Igor Sikorsky Biography, Life, Interesting Facts
Early Years and Education
Igor Ivanovich Sikorsky was born 25th May 1889, to Ivan Sikorsky and Mariya Sikorskaya. He was born in Kiev, in the Russian Empire, now known as Ukraine. He had four older siblings. His father was a university professor of psychology, his mother was a doctor, but she didn’t work professionally. Sikorsky was initially home-schooled by his mother, who taught him the love of art, notably Leonardo da Vinci, and the tales of Jules Verne.
In 1900, he travelled to Germany with his father, and he educated in the natural sciences. From there, his interest in flying machines developed.
In 1903, Igor Sikorsky started studies at the Saint Petersburg Maritime Cadet Corps. In 1906, he had decided to pursue a career in engineering, so he left the Cadet Corps and moved to Paris to study. In 1907 he returned to the Russian Empire and enrolled at the Mechanical College of the Kiev Polytechnic Institute.
In 1908, Sikorsky once again travelled to Germany with his father. During his trip, he learned what the Wright brothers had done in aviation, and he decided on the spot that his future lay in the aviation industry. He returned to Paris in 1909 with investment funds from his sister, Olga. He met with different pioneers in the aviation industry and asked all the questions he could think of about airplanes and flying.
Igor Sikorsky then went back to Russia and began building his helicopter prototype. After much testing, he took the aircraft apart, thinking it would never fly.
In 1912, Igor Sikorsky was appointed Chief Engineer for the Russian Baltic Railroad Car Works in their aircraft division, located in Saint Petersburg. Sikorsky started his own production business in Kiev where he also researched planes, and by 1914 when World War I erupted, his company was operating very successfully. During the war, his factory also made bombers for the government.
Shortly after the Bolshevik revolution began in 1917, Sikorsky moved to France as the new government had threatened to assassinate him. He was given a contract by the French government for planes, but when the war stopped in 1918, the government ceased to subsidize military orders.
Igor Sikorsky then moved to the United States in 1919. When he first went to the U.S., Sikorsky worked as a school teacher and a lecturer. In 1923, Sikorsky began the Sikorsky Manufacturing Company, located in Roosevelt, New York. He had several Russian investors, mostly former military officers. His prototype was damaged in its first test flight, but he talked his investors into putting more money in, and the result was his S-29, one of the first twin-engine planes in the U.S. It was able to seat 14 passengers and had a speed of 115 mph.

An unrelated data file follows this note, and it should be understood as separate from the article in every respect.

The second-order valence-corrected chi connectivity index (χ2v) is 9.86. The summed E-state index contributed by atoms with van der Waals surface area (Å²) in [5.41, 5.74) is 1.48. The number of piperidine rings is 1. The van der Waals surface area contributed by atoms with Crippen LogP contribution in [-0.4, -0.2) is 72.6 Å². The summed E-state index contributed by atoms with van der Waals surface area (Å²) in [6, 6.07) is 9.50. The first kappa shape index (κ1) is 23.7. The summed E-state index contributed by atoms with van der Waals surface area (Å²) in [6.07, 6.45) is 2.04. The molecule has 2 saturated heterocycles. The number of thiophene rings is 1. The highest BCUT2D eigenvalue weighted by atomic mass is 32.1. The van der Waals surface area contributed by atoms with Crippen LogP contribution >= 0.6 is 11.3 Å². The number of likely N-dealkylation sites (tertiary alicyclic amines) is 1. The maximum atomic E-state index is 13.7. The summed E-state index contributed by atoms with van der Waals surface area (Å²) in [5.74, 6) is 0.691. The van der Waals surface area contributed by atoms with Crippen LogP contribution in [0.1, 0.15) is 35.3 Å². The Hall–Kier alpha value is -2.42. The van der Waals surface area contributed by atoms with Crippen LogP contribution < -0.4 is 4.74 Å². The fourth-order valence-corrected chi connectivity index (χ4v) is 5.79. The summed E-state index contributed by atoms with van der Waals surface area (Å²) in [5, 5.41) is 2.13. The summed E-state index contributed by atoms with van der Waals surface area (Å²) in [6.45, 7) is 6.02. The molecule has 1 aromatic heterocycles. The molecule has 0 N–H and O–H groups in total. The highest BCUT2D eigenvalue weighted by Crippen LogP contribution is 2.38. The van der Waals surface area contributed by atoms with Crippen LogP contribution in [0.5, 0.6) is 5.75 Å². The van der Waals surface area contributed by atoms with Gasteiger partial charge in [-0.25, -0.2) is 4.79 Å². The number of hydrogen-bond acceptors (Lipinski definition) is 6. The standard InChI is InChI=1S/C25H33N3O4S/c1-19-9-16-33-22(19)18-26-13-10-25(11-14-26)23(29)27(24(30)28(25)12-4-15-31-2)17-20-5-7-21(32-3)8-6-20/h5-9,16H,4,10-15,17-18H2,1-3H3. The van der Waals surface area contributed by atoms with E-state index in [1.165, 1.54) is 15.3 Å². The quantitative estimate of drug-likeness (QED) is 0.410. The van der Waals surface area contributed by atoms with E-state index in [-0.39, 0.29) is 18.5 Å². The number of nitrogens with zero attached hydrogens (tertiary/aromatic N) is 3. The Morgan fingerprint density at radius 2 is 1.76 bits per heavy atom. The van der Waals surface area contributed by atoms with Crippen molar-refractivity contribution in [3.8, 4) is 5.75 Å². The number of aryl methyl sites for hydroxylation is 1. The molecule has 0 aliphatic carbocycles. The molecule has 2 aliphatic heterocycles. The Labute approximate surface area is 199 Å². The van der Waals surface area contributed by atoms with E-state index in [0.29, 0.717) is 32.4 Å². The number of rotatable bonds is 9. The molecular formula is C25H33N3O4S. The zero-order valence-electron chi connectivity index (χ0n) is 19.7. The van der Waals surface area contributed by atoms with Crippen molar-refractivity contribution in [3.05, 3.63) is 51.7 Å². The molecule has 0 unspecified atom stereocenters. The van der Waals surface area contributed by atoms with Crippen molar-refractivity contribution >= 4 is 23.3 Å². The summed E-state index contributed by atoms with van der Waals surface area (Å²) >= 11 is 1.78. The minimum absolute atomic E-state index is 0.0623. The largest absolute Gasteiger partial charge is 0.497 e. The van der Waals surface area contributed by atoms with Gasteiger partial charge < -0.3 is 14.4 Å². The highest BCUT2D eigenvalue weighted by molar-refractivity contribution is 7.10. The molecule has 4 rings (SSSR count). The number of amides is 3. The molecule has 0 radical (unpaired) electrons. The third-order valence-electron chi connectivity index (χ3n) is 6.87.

In 1928, Sikorsky became an American citizen. In 1929, he moved his business to Connecticut, and later that year his company became part of the United Aircraft and Transport Corporation. Between 1929 and 1931, Sikorsky filed for several patents about his aviation work, which were finalized in 1935.
In 1932, Igor Sikorsky joined the University of Rhode Island to establish an aeronautical engineering program. He was with the university until 1948, and he lectured at the University of Bridgeport as well during the same period. In September 1939, the first flight of his Vought-Sikorsky VS-300 took place to great success. His next creation was the R-4, which became the first mass-produced helicopter in the world.
The aircraft designed by Sikorsky included the S-6 (1912), the S-21 Russky Vityaz (1913), the S-22 Ilya Muromets(1913), the S-29 (1924), the VS-300 (1939), and the VS-44 Excambian (1942).
He was also on the Board of Directors for the Tolstoy Foundation Center in Valley Cottage, New York.
Igor Sikorsky published three works during his career. These were The Message of the Lord’s Prayer (1942), The Invisible Encounter (1947), and The Story of the Winged-S: Late Developments and Recent Photographs of the Helicopter, an Autobiography (1967).
Awards and Honors
Among his many awards and honors, Igor Sikorsky has the following:
1951: Daniel Guggenheim Medal
1966: Wright Brothers Memorial Trophy
1966: Inducted into the International Air & Space Hall of Fame
1967: National Medal of Science
When living in the Russian Empire, Igor Sikorsky married Olga Fyodorovna Simkovitch. The couple had a daughter but divorced, and Simkovitch remained in Russia with their daughter when Sikorsky migrated to the U.S.
In 1923, Sikorsky’s sisters also moved to the U.S., and they took his six-year-old daughter with them.
In 1924, Sikorsky married Elisabeth Semion. They had four sons together.
Igor Sikorsky died on 26th October 1972.
He has a bridge and an airport named in his honor, and his company, the Sikorsky Aircraft Corporation, is still operating in Connecticut.
Washington Augustus Roebling II